Major An old boar whose speech about the evils perpetrated by humans rouses the animals into rebelling. His philosophy concerning the tyranny of Man is named Animalism by his followers. He also teaches the song "Beasts of England" to the animals.
Snowball A boar who becomes one of the rebellion's most valuable leaders. After drawing complicated plans for the construction of a windmill, he is chased off of the farm forever by Napoleon's dogs and thereafter used as a scapegoat for the animals' troubles.
Napoleon A boar who, with Snowball, leads the rebellion against Jones. After the rebellion's success, he systematically begins to control all aspects of the farm until he is an undisputed tyrant.
Squealer A porker pig who becomes Napoleon's mouthpiece. Throughout the novel, he displays his ability to manipulate the animals' thoughts through the use of hollow yet convincing rhetoric.
Boxer A dedicated but dimwitted horse who aids in the building of the windmill but is sold to a glue-boiler after collapsing from exhaustion.
Mollie A vain horse who prefers ribbons and sugar over ideas and rebellion. She is eventually lured off the farm with promises of a comfortable life.
Clover A motherly horse who silently questions some of Napoleon's decisions and tries to help Boxer after his collapse.
Benjamin A cynical, pessimistic donkey who continually undercuts the animals' enthusiasm with his cryptic remark, "Donkeys live a long time."
Moses A tame raven and sometimes-pet of Jones who tells the animals stories about a paradise called Sugarcandy Mountain.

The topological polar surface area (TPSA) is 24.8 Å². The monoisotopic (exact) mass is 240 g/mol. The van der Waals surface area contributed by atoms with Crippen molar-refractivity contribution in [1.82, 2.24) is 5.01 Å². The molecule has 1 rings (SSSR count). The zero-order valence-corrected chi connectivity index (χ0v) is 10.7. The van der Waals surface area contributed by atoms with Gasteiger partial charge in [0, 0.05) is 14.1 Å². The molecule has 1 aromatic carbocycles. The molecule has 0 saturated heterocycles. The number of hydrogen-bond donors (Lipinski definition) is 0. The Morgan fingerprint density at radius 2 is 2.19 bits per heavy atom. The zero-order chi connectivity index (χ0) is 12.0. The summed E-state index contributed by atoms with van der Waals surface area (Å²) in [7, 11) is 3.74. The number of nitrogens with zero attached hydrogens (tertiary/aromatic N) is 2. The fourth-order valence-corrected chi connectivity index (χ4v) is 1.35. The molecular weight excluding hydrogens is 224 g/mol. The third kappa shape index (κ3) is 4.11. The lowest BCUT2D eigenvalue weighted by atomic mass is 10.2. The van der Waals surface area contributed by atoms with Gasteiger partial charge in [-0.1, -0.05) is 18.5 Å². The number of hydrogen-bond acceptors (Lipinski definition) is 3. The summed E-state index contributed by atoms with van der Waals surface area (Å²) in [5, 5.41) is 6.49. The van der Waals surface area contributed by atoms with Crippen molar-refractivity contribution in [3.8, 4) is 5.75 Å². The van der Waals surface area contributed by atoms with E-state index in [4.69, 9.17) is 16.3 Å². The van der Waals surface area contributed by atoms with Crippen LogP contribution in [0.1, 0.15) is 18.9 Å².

Bluebell, Jessie, and Pincher Three dogs. The nine puppies born between Jessie and Bluebell are taken by Napoleon and raised to be his guard dogs.
Mr. Jones The often-drunk owner of Manor Farm, later expelled from his land by his own animals. He dies in an inebriates' home after abandoning his hopes to reclaim his farm.
Mrs. Jones Jones' wife, who flees from the farm when the animals rebel.
Mr. Whymper A solicitor hired by Napoleon to act as an intermediary in Animal Farm's trading with neighboring farms.
Mr. Pilkington The owner of Foxwood, a neighboring and neglected farm. He eventually sells some of his land to Napoleon and, in the novel's final scene, toasts to Napoleon's success.
Jones; Mr. Frederick An enemy of Pilkington and owner of Pinchfield, another neighboring farm. Known for "driving hard bargains," Frederick swindles Napoleon by buying timber from him with counterfeit money. He later tries to attack and seize Animal Farm but is defeated.